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Bush defends preemptive military action

Addressing West Point cadets on national security, he said: "We've laid a solid foundation."

WEST POINT, N.Y. - President Bush yesterday defended his policy of preemptive military action and said the United States must stay on the offensive to ensure that the American people are protected from harm.

Addressing cadets at the U.S. Military Academy, the president said that after the Sept. 11 attacks, the United States saw the urgency of staying a step ahead of our enemies, a policy reflected in what is known as the Bush Doctrine. Bush said that terrorism continued to pose a serious challenge, as seen in the attacks last month in Mumbai, but that the terrorists had been weakened.

"Al-Qaeda's top two leaders remain at large, yet they are facing pressure so intense that the only way they can stay alive is to stay underground. The day will come - the day will come when they receive the justice they deserve," Bush said to loud applause.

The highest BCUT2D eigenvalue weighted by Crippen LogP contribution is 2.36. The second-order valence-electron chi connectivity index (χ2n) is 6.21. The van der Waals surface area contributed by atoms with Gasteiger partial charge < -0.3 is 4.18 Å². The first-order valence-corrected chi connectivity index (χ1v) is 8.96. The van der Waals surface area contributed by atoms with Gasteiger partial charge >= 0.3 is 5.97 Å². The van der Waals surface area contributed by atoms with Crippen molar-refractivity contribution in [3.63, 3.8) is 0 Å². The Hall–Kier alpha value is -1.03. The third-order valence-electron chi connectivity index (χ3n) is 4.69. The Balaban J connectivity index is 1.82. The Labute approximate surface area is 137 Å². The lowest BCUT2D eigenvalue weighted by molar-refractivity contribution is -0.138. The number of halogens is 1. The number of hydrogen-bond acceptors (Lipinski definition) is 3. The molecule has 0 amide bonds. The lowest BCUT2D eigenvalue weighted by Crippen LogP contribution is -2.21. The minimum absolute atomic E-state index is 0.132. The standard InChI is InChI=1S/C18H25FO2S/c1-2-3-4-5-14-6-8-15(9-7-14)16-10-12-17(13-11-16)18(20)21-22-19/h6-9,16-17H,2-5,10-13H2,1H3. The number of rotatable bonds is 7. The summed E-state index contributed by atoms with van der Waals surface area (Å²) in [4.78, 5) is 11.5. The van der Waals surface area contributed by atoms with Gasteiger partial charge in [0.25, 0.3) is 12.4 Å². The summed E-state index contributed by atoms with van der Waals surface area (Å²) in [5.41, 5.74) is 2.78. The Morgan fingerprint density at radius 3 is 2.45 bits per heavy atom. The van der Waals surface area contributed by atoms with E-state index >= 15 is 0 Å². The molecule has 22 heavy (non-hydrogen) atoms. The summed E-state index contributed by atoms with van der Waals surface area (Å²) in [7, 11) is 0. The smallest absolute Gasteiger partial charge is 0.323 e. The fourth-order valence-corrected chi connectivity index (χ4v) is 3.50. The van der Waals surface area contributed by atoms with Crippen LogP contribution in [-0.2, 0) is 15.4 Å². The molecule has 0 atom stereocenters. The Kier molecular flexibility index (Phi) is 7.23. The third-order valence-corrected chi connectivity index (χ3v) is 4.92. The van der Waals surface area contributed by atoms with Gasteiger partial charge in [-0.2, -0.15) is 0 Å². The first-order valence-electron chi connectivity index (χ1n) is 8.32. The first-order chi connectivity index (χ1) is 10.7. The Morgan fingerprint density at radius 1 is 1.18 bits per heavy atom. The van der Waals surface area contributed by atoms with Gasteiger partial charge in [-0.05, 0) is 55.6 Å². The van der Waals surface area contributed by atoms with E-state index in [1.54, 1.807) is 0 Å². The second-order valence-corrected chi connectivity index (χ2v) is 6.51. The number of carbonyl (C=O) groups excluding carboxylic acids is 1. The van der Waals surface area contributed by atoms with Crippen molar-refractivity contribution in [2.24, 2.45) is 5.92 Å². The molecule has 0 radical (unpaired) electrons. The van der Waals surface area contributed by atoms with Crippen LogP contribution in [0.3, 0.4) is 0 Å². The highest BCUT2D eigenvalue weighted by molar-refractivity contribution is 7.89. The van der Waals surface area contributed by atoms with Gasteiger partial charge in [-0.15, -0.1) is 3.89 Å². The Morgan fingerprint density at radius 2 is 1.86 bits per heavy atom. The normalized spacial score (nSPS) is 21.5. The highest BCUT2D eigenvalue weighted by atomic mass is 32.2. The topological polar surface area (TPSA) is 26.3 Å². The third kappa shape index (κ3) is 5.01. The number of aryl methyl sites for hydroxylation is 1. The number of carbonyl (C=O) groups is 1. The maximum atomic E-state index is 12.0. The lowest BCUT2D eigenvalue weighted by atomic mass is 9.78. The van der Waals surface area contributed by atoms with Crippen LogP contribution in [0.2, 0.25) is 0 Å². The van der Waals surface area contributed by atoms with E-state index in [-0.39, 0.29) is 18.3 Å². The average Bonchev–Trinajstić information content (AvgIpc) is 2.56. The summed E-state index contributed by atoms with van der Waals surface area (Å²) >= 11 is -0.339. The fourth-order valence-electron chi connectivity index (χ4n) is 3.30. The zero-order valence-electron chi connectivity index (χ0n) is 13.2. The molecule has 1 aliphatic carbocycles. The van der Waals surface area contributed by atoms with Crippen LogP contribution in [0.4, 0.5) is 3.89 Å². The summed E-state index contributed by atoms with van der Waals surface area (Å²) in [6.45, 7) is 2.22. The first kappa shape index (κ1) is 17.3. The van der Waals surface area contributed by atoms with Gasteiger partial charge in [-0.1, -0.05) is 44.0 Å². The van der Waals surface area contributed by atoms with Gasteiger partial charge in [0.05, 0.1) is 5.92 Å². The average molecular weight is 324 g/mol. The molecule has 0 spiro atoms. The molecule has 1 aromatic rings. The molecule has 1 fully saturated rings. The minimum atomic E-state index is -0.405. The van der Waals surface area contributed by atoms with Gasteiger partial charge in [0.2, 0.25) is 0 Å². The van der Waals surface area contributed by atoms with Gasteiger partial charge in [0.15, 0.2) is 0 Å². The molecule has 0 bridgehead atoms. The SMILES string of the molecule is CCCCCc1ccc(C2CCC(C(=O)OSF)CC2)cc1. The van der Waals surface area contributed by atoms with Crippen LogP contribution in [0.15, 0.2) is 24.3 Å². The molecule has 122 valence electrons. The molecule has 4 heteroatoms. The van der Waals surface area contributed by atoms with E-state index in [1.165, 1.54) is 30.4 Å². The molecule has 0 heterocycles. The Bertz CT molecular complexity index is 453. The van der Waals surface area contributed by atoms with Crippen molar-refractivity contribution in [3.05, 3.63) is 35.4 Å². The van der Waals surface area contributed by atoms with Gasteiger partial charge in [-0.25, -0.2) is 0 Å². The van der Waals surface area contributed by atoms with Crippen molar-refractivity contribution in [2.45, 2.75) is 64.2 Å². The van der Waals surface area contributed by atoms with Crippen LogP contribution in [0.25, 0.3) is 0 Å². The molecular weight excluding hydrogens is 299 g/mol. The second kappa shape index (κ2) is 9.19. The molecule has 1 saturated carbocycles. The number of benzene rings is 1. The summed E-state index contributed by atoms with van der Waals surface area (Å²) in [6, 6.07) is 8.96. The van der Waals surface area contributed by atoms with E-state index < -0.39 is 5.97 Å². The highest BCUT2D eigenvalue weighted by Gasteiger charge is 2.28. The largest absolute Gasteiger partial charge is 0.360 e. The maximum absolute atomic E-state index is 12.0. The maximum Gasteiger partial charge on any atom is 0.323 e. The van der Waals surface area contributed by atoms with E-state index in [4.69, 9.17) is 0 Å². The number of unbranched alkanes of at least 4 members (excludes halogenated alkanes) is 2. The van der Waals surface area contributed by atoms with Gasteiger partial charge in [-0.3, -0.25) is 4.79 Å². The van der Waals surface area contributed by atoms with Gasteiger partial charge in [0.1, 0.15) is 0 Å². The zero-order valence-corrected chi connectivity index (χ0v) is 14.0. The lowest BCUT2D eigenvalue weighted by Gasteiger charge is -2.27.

Determined to shape his legacy, Bush has spoken about his record on combating AIDS, his policy on the Middle East, and what he has accomplished as commander in chief. He talked about strengthening allies against terrorism and sharing intelligence. And he talked about the military and military strategy since he took office in January 2001.

"With all the actions we've taken these past eight years," he said, "we've laid a solid foundation on which future presidents and future military leaders can build. America's military today is stronger, more agile, and better prepared to confront threats to our people than it was eight years ago.

"In the years ahead, our nation must continue developing the capabilities to take the fight to our enemies across the world. We must stay on the offensive."

It was at West Point on June 1, 2002, that Bush first described the new, robust military policy called the Bush Doctrine, in which the administration made no distinction between terrorists and those who supported and harbored them, and was willing to confront threats before they fully materialized.

Ten months after that speech, U.S. forces invaded Iraq, with the administration's citing intelligence that Iraqi President Saddam Hussein had weapons of mass destruction. Nearly seven years later, the war continues. No WMDs were found.